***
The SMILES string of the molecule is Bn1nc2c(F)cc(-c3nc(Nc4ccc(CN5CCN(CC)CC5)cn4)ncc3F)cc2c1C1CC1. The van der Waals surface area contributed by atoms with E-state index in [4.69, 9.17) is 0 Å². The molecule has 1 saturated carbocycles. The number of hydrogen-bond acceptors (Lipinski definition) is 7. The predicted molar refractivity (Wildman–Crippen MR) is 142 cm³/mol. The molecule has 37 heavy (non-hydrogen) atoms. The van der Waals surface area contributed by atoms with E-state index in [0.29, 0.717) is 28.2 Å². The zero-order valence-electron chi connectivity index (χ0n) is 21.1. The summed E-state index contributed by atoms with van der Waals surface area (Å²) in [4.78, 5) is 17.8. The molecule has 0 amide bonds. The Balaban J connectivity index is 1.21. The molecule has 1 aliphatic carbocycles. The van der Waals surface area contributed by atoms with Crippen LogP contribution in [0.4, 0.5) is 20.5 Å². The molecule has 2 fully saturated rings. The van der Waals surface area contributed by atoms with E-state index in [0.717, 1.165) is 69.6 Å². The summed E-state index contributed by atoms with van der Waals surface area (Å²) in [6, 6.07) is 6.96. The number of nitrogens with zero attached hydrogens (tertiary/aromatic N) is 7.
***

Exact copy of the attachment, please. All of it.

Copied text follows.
The SMILES string of the molecule is Bn1nc2c(F)cc(-c3nc(Nc4ccc(CN5CCN(CC)CC5)cn4)ncc3F)cc2c1C1CC1. The van der Waals surface area contributed by atoms with E-state index in [4.69, 9.17) is 0 Å². The molecule has 1 saturated carbocycles. The number of hydrogen-bond acceptors (Lipinski definition) is 7. The predicted molar refractivity (Wildman–Crippen MR) is 142 cm³/mol. The molecule has 37 heavy (non-hydrogen) atoms. The van der Waals surface area contributed by atoms with E-state index in [0.29, 0.717) is 28.2 Å². The zero-order valence-electron chi connectivity index (χ0n) is 21.1. The summed E-state index contributed by atoms with van der Waals surface area (Å²) in [4.78, 5) is 17.8. The molecule has 0 amide bonds. The Balaban J connectivity index is 1.21. The molecule has 1 aliphatic carbocycles. The van der Waals surface area contributed by atoms with Crippen LogP contribution in [0.4, 0.5) is 20.5 Å². The molecule has 2 fully saturated rings. The van der Waals surface area contributed by atoms with E-state index in [0.717, 1.165) is 69.6 Å². The summed E-state index contributed by atoms with van der Waals surface area (Å²) in [6, 6.07) is 6.96. The number of nitrogens with zero attached hydrogens (tertiary/aromatic N) is 7.